Published on January 6, 2009
The phrase I’m looking for, but won’t fit into the title space, is “anti-Charter change initiatives” — events and measures that will help create an unstoppable momentum for the 2010 elections. “Ploys” will have to do.
Other analysts, notably retired Chief Justice Art Panganiban and resident constitutionalist Joaquin Bernas, have already mapped the forbidding legal landscape for those who seek to change the Constitution within 2009. Some of the landmarks they have drawn look suspiciously like political formations.
But let us consider the specifically political route to the May 10, 2010 elections. Which political events will help bring that date closer, make the crucial election a reality? I list seven.
The first two are giveaways. We can look forward to pre-campaign presidential debates, possibly by the third quarter of the year; these will certainly play a part in generating voter interest in May 2010 (and thus public resistance against Charter change). We should also expect the Catholic bishops to devote at least one and perhaps two of their pastoral letters in the next 13 months to the importance of the 2010 vote. On this issue, the stand of the bishops has always been unequivocal.
The other five are a little more complicated.
The Nationalist People’s Coalition will flex its muscles. After it was formed to serve Danding Cojuangco’s presidential ambition in 1992, the NPC cut a relatively low profile in the two succeeding presidential elections. In part, this was because the party did not have a candidate of sufficient stature in its ranks; in part this was because it had carved out for itself a comfortable niche as the most influential swing bloc in the House of Representatives.
But now the NPC has Sen. Loren Legarda, who topped the Senate elections twice; the young Sen. Chiz Escudero, who came in second to Legarda in the 2007 polls and enjoys a rock-star appeal among younger voters; and (on the other side of the political fence) Defense Secretary Gilbert Teodoro, Cojuangco’s nephew. Teodoro does not enjoy any significant name recall to speak of, but he does have operational control of one of the few truly nationwide organizations: the military. (Cojuangco controls another one, the far-flung San Miguel Corp., which like the Armed Forces has one of the country’s largest transportation fleets.)
If the NPC is interested in shaping a post-Cojuangco future favorable to itself, it will contest the 2010 race. Given its advantages, the party would be foolish to entrust its future to yet another coalition with the Lakas-CMD and Kampi parties — when the upside to finally going it alone is clear.
The Senate Electoral Tribunal will decide Koko Pimentel’s election protest. I have already disclosed my interest in this landmark case (Pimentel is a friend from childhood). But every citizen should follow the twists and turns of the protest closely, because here, unavoidably, is evidence of election fraud. Miguel Zubiri has filed a counter-protest with the SET, essentially alleging that he was cheated in about a third of the country’s precincts. This is absurd, but also cynical. It is meant only to delay the SET’s moment of reckoning.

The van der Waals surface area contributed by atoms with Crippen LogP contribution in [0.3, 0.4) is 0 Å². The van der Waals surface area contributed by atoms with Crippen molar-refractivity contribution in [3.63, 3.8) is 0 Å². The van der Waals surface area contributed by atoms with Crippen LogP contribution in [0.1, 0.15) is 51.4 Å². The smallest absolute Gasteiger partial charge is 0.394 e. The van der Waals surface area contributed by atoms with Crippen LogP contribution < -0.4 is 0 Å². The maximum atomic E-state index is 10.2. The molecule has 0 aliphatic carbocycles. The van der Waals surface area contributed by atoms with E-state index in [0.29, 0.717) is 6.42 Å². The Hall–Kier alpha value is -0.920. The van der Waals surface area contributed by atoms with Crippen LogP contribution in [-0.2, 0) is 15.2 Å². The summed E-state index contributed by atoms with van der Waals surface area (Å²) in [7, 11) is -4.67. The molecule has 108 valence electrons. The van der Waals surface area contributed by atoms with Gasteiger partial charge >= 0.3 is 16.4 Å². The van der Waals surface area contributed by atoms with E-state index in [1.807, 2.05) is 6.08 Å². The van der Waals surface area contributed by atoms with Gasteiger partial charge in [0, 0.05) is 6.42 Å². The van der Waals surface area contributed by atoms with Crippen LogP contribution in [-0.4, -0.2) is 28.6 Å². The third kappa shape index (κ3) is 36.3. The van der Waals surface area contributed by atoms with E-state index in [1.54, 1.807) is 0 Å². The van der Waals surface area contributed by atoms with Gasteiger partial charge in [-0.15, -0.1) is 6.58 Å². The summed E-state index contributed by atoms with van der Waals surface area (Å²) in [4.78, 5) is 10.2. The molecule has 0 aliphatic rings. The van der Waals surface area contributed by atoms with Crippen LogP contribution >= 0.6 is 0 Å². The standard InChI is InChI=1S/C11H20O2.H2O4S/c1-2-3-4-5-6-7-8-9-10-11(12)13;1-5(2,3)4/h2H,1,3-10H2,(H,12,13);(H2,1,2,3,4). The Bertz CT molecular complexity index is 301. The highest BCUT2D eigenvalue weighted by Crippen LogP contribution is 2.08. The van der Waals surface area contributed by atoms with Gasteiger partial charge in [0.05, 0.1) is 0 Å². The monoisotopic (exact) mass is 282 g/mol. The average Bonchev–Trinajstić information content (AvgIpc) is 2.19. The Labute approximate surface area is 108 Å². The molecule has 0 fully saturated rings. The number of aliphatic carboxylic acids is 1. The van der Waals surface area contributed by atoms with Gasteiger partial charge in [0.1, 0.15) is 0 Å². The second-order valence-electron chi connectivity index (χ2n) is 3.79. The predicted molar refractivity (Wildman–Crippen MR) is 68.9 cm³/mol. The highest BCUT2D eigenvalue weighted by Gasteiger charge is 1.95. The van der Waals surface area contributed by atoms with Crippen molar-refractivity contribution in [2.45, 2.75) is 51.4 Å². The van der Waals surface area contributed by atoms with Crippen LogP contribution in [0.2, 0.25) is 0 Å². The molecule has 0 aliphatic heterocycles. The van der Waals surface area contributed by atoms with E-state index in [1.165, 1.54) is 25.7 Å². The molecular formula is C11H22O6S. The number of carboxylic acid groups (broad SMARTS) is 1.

But the SET looks set to reach a decision this year. I am actually optimistic about the decision, but even if it were to be unfavorable to Pimentel’s protest, the ensuing controversy would focus attention on the dagdag-bawas leadership of the Senate: both Senate President Juan Ponce Enrile and Zubiri, the majority leader, have been implicated in election fraud.
Vice presidential aspirants will go on tour. The presidential debates should be entertaining, but we should not discount the complicated dance that certain vice presidential contenders will attempt to put their names forward as potential running mates. Cebu’s Gov. Gwen Garcia will prove she is popular among Visayan-speaking voters (and there are millions in Luzon); Batangas Gov. Vilma Santos can either make a movie this year or speak before a succession of regional or provincial audiences; either way, public reaction will help add to the excitement over 2010.
The party Ang Kapatiran will intensify its campaign for councilors. I will go out on a limb here, and suggest that Kapatiran’s MMX campaign, to recruit enough nontraditional candidates to win 2,010 seats in city and municipal councils across the country in 2010, will generate enough excitement at the local level to get people invested in the elections.
Not least, Mar Roxas and Korina will get married. There will be other political milestones to watch out for. Sen. Manny Villar, for instance, may enjoy the reward for his avid courtship of the overseas Filipino worker if another Angelo de la Cruz hits the headlines. But, in my view, the one event that will concentrate people’s minds on the 2010 election will be Sen. Mar Roxas’ marriage to longtime girlfriend and popular TV anchor Korina Sanchez.
I am not being facetious, and I certainly don’t want to imply that I have any inside knowledge of the couple’s plans. But Roxas needs to hurdle an invisible barrier: No bachelor will win the presidency in a famously family-oriented polity. There are simply too many questions to answer. At the same time, the talk in the media industry is that Sanchez will go on leave by the second half of the year to help prepare for Roxas’ candidacy. Their fates are twined; why not make destiny formal?
To be absolutely clear: Even if they marry for love, their marriage, or at least their wedding (the last time I looked two very different things), will be seen as an election ploy. That, in the context of a Charter change-weary country, is not necessarily a bad thing.